QUEST hospitals report big numbers

February 14, 2014 in Medical Technology

Hospitals in Premier’s QUEST collaborative collectively avoided 136,375 deaths and saved about $11.65 billion over the past five and a half years using the alliance’s methodology and integrated analytics.

Premier released the results in a call with media on Thursday.

[See also: Premier makes big connect with big data.]

While national hospital costs have increased by 37 percent since 2008, costs for QUEST hospitals have only risen 14 percent and remained flat for the past year. This averages to an annual 2.3 percent year-over-year cost increase that is only 0.4 percent above the rate of inflation, suggesting that QUEST members are bending the cost curve in healthcare comparable to the rest of the economy, Premier executives note.

If all 5,700+ acute-care hospitals nationwide were able to achieve QUEST standards of performance, $21 billion could have been saved last year, they add.

In addition to lowering costs, QUEST members have made substantial gains in quality, including reducing their mortality rates 14 percentage points lower than a matched sample of hospitals not in QUEST. Of the deaths avoided, the largest improvements were made in sepsis, where 21 percent of all deaths prevented, according to Premier numbers and reductions of 6 percent each in stroke, heart failure and respiratory infections.

QUEST is a national quality improvement collaborative composed of 350 hospitals representing almost every state in the country, including all hospitals in Hawaii. Members are large and small, teaching and non-teaching, urban and rural, and high and low disproportionate share hospitals.

[See also: Premier rakes in $760M from IPO.]

“Too often, the healthcare debate centers around the policies needed to incent change,” said Susan DeVore, Premier president and CEO, in announcing the QUEST hospital numbers. “But we have learned that change can be driven from the inside, using data to pinpoint opportunity areas, friendly competition to ‘race to the top,’ and a collaborative model for sharing best practices.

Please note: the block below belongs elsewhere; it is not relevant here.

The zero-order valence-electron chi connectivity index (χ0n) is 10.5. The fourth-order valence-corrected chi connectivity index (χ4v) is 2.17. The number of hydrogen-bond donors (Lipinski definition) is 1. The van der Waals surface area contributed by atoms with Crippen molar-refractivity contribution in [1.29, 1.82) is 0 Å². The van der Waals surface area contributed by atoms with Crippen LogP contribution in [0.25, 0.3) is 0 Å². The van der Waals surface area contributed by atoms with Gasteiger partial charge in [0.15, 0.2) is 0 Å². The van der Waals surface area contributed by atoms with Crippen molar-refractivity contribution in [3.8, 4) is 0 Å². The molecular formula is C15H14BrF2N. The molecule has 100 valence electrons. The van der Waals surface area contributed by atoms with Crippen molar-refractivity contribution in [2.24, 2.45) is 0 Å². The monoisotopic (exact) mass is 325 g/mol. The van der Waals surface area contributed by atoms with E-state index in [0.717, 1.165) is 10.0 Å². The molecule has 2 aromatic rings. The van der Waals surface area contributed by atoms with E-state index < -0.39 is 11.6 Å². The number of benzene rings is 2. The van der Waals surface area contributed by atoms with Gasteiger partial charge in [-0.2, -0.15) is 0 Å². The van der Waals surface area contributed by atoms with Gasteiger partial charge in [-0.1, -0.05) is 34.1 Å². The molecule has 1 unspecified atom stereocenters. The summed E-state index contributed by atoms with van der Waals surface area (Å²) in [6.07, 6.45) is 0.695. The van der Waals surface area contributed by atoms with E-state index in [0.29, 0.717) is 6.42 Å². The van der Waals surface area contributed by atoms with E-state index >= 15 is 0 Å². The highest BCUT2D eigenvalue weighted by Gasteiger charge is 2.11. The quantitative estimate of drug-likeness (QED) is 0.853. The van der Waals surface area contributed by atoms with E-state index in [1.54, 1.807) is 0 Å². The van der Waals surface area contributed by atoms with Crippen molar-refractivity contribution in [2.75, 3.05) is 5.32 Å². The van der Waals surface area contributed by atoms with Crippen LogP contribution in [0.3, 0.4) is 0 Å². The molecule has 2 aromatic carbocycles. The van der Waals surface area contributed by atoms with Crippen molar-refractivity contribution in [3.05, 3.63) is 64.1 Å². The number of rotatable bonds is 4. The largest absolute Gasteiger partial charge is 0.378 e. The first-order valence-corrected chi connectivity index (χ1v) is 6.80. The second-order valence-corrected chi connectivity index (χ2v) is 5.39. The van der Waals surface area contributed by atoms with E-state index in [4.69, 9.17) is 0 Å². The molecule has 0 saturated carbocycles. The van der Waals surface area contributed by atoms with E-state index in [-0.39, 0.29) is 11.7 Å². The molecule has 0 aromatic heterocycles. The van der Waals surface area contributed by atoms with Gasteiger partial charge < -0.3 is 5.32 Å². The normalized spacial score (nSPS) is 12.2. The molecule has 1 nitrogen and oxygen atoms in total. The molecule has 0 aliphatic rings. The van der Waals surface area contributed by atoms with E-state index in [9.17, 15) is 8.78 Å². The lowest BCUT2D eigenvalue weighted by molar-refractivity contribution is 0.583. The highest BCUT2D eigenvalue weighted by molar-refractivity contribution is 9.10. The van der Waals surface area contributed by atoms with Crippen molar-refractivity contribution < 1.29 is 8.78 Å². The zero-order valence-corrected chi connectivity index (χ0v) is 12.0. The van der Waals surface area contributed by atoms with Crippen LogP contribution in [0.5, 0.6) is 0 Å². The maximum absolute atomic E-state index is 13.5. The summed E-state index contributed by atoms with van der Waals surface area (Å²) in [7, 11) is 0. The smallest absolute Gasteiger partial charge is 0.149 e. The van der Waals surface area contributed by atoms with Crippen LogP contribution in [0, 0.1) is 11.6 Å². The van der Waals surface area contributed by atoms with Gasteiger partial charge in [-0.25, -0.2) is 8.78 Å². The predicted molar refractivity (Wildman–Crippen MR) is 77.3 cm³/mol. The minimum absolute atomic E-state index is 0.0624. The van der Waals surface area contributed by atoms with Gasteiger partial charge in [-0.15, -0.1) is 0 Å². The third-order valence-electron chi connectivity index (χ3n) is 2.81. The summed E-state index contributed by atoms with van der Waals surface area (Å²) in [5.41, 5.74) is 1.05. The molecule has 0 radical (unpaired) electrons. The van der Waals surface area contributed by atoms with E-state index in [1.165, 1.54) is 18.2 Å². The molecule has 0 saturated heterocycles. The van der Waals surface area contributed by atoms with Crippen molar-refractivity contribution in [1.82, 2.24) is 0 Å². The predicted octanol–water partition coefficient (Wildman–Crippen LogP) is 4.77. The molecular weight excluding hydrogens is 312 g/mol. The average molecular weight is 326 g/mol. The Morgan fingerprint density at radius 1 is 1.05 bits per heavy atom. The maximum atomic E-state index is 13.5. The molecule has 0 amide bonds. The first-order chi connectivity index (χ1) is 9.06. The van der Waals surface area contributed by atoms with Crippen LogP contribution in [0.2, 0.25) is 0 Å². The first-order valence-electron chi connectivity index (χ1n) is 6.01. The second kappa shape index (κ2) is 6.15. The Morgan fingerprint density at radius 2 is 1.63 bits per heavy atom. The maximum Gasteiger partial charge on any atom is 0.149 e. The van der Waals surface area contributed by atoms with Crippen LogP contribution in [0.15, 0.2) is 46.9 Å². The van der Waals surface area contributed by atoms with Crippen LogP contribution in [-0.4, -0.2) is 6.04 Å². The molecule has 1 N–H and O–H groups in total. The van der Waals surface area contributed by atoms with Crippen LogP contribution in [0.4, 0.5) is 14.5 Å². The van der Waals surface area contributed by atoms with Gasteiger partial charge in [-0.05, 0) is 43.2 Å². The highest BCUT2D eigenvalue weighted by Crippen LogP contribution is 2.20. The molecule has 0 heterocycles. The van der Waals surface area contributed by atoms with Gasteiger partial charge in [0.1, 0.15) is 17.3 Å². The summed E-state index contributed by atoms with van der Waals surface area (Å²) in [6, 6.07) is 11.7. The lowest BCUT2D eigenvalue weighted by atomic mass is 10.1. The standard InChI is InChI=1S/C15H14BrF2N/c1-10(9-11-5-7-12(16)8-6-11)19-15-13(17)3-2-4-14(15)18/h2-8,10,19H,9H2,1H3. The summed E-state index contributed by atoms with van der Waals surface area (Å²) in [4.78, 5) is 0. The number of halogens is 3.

“QUEST members are setting new standards in healthcare quality, efficiency and safety,” she added. “Their results show these efforts to improve do not require additional cost – they actually reduce costs and save lives. It is our hope that hospitals across the country will benchmark against and seek to beat the QUEST performance levels.”

QUEST members rely on Premier’s methodology to transparently share and compare their data, performance and experiences with one another. All measures used by the collaborative are publicly available and can be leveraged by any hospital to set quality improvement goals based on aggressive standards of top performance.

This collaborative approach to performance improvement has led to the identification and rapid adoption of best practices to reduce mortality and costs, and improve safety, patient experience, quality and the delivery of evidence-based care. According to Premier, these interventions were also successful in:

  • Preventing 40,808 readmissions since 2011;
  • Preventing 17,991 instances of harm, such as hospital-acquired infections, since 2010; and
  • Providing approximately 109,851 additional patients with all appropriate, evidence-based care for all the clinical conditions assessed since 2008.
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QUEST hospitals report big numbers

February 14, 2014 in Medical Technology

Hospitals in Premier’s QUEST collaborative collectively avoided 136,375 deaths and saved about $11.65 billion over the past five and a half years using the alliance’s methodology and integrated analytics.